Satire – Tomcat Tompkins – 2

This novel is something a little different for me. It is a satire set in the
UK at the present moment. There are striking parallels between these days and
the 1930s. There’s a lot of racist people around who are crawling out of the
woodwork as they have been encouraged by the implications of the Brexit vote.


June 24th – The Evening

“Oh, bollocks,” said Tompkins to himself, “I’ve bloody well slammed my Jaguar into a telegraph pole, again, that’s the third time today.” He thumped a pint-glass sized fist into the palm of his other hand, causing a slapping sound that reverberated around the interior of his vehicle. Using his enormous strength, Tompkins levered himself out of the Jaguar and surveyed the damage.

“That’s bad, not like the previous two, around 30,000 pounds worth by the looks of it, I will have to sell off some of Mater’s shares in BT to pay for this” he said, straightening a few pieces of metal using his massively strong hands. Tompkins put his back into it and moved the car from the pole. He pushed it a few yards away, to try and make it look like his car and the pole had never been introduced, let alone met on any meaningful level.

“I’ll have to ask my little Polish mechanic to come along and fix this for me.” Tompkins made a note in his pocket book to contact Vassily, or Grigor, or whatever the mechanic’s name was, to ask him to come and fix his auto. He made a note of the location too, just to help matters somewhat.

“This is going to make old Tomcat late for the pals’ meeting – we’ve to decide whether those Russkies are aiming to start another Bolshevik revolution in Old Blighty.”

He looked at his Breitling watch and sprinted away towards the cunningly named The Meeting House. His clan was going to meet in 5 minutes time, at 10:30pm, under the artful guise of an Archery Club Executive meeting. Cue lots of talk about bows, arrows, bullseyes and similar lingo.

“Just shot a bullseye with me bow,” repeated Tompkins to himself as he sprinted along towards his destination.

“Hello, is that a Tomcat I spy,” said a man leaning out of a large, black car.

“Why, if it isn’t the Deputy-Commissioner of Police, how are you doing, Spiffy Wiffy?”

“Haven’t seen you run so fast since you saw that beautiful blonde French girl from the Rugby pitch at Twickers.”

“The Varsity still won with 14 players, but y’know Spiffy, a man has to do, what a man

has to do. I caught her in the car park, near a red Bentley,” replied Tompkins still running, “I remember her well, turned out to be a grocer’s daughter from Arles, so the Mater and Pater didn’t approve. Her father specialised in onions, but they were cocktail onions you see, not nearly big enough for the parents. ‘If you’re going into onions, Tomcat,’ my Pater said, ‘make sure the onions are big enough to grip with both hands’ – and y’know, Spiffy, I’ve followed that philosophy for the whole of my life, and applied it not only to onions, but to all things. Make sure they’re big enough to grip with both hands, y’know.”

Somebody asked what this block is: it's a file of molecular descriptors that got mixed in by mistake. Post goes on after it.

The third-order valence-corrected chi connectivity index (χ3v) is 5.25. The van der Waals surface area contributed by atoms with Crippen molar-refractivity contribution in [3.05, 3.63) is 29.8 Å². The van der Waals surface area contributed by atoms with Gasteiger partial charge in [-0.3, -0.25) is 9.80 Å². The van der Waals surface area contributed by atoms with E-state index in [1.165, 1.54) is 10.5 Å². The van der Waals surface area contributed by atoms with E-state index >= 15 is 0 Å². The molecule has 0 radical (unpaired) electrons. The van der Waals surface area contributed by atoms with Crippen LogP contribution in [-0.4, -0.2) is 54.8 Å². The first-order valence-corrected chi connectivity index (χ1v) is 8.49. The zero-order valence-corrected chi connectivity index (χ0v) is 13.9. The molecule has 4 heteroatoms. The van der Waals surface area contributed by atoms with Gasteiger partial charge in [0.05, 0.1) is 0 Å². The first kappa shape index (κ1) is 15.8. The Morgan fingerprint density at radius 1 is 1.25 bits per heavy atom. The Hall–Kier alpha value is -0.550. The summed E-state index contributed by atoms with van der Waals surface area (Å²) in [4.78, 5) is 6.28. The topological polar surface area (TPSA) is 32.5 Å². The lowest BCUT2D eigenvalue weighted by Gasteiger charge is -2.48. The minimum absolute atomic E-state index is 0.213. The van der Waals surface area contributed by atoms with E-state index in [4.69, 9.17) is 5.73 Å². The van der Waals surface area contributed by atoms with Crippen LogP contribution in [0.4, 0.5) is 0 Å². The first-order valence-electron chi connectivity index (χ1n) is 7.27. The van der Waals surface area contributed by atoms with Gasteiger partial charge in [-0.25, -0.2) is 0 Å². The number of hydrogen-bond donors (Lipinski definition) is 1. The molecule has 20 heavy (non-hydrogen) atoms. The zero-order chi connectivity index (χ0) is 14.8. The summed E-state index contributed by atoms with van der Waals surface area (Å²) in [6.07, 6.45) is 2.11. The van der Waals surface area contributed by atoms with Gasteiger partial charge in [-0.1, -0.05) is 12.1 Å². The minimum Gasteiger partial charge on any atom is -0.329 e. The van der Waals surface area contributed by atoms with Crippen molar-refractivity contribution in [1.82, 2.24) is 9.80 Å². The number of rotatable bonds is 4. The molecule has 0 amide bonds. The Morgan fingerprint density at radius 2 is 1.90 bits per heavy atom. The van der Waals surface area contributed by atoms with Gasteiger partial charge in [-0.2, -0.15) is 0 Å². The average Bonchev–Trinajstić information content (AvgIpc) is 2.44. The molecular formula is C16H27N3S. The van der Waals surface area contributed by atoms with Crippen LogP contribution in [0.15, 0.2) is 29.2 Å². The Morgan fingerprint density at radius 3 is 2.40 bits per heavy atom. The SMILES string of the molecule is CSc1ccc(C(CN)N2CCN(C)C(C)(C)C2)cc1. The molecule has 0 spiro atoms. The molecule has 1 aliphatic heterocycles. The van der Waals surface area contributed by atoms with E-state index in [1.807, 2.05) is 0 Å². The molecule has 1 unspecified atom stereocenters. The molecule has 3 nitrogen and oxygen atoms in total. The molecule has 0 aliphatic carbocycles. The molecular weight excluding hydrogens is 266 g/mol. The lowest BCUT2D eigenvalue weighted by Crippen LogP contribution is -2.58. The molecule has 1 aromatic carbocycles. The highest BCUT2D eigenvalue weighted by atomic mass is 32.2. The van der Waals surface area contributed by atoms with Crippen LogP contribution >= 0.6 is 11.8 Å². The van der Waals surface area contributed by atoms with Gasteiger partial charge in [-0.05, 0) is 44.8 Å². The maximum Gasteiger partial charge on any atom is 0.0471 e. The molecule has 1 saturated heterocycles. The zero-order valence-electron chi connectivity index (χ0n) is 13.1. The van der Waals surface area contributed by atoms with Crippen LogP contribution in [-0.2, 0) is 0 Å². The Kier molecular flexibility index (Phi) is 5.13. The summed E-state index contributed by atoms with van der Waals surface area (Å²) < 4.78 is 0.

“Fascinating insight,” came the reply, “what became of her, the grocer’s daughter from Arles?”

“Oh, nothing much, became Mayor of Lyons, Minister of the Interior under Sarkozy, and then Minister of Finance under Hollande, although she’s rumoured to have spent a lot of time under Hollande, ministering to his sexual predilections. Nothing ever happened between us because she was stolen away by a Hungarian count, of all things.”

“Anyway, Tomcat, did you want a lift to wherever you’re headed?”

“No thanks, Spiffy Wiffy, I am almost there, so I thank you for the conversation, but bish and bosh, perhaps next time you could travel in something with more class, that looks like a hearse, y’know.”

“It is a hearse,” replied the Deputy-Commissioner, “we’re going undercover to catch this Big Whopper gang, who are persecuting unemployed immigrants in the belief they’re dragging the country down.”

“What a terrible name for a gang,” said Tompkins, vaulting over a 5-foot high fence as though it was a bonsai hedge, “do they eat junk food all the time? Watch out for the cyclist.”

Published by Julian Worker

Julian was born in Leicester, attended school in Yorkshire, and university in Liverpool. He has been to 94 countries and territories and intends to make the 100 when travel is easier. He writes travel books, murder / mysteries and absurd fiction. His sense of humour is distilled from The Marx Brothers, Monty Python, Fawlty Towers, and Midsomer Murders. His latest book is about a Buddhist cat who tries to help his squirrel friend fly further from a children's slide.

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